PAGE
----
*pH 4 to 9; the measurement of the Sears number is disclosed in EP-A-717008;

EXAMPLE 2

Alumina Dispersion According to the Invention

First, 280 litres de-ionised water are brought to pH 3.9 with a propionic acid in a receiving vessel.

80 kg of alumina powder 2 (equivalent to 20 wt.-% aluminium oxide) are then introduced into the water with a rotor-stator machine. After incorporating the whole quantity of the powder, the suspension obtained is intensively sheared for ca. 60 minutes.

Whilst the powder is being introduced, the pH value is maintained at pH=4.0 to 4.1 by adding 18 litres of semi-concentrated acid. The subsequent shearing process is carried out with the rotor-stator machine at maximum shear energy and lasts for a total of 60 minutes.

After completion of the shearing process, the pH value is 4.1. After adding 2 kg of a biocide, the pH value was brought to the final pH of 3.9 with a further 6 litres of propionic acid. Once production of the dispersion is complete, the liquid volume is increased to 400 litres by adding 14 litres distilled water.

The particle size set after the shearing process is d50=140 nm.

For alumina powder 1 d50=126 nm, for alumina powder 3 d50=110 nm.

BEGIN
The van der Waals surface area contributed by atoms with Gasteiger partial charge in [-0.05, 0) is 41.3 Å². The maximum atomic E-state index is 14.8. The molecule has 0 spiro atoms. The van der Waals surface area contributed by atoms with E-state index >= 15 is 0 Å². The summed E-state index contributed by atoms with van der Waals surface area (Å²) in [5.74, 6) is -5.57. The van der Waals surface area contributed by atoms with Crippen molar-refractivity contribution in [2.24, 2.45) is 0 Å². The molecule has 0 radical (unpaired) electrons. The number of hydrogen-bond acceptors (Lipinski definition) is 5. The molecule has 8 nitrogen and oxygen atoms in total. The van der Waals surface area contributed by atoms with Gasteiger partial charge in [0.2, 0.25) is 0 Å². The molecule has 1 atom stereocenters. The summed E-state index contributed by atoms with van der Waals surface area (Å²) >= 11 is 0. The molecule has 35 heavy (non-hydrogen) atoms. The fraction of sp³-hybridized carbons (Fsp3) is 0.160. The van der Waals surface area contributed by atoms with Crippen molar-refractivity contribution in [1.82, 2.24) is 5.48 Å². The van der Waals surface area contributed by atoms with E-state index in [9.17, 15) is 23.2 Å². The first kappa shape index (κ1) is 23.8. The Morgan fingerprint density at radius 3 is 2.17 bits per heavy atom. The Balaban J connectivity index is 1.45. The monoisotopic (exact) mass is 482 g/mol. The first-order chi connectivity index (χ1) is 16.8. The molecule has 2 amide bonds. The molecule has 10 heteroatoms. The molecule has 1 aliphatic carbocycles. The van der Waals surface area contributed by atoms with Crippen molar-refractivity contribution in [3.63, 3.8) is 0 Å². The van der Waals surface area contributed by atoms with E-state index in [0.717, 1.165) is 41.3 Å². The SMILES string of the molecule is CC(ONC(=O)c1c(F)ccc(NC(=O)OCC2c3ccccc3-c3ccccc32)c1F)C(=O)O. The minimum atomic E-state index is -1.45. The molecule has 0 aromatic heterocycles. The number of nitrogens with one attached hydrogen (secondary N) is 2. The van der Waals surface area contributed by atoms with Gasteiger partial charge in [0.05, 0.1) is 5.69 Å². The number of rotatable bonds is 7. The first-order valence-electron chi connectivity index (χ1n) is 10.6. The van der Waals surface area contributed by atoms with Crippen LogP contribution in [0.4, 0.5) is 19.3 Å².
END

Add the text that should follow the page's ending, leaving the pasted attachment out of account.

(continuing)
EXAMPLE 3

Inkjet Coating According to the Invention

An aqueous polyvinyl alcohol solution (Mowiol 40-88, Clariant) with 12.14% solid content, is placed in a 400 ml beaker and a quantity of water is added to it, so that, together with the aluminium oxide dispersions according to example 2, a solid content of 18% is obtained.

The alumina dispersion is slowly dropped into the polyvinyl alcohol solution using a pipette, within 5 minutes, whilst stirring at 500 rpm. Once it has been added, stirring continues for a further 30 minutes at 500 rpm to obtain a homogenous coating composition. The coating compositions are then de-aerated using a dessicator and water-jet pump.

As a control, the actual solid matter, pH value and viscosity are measured after mixing the coating compositions. The parts in Table 2 below are understood to mean parts by weight in relation to the solid matter.

The gloss values are measured with a Byk-Gardner gloss meter using test card 2855 (black spectrum) as a basis.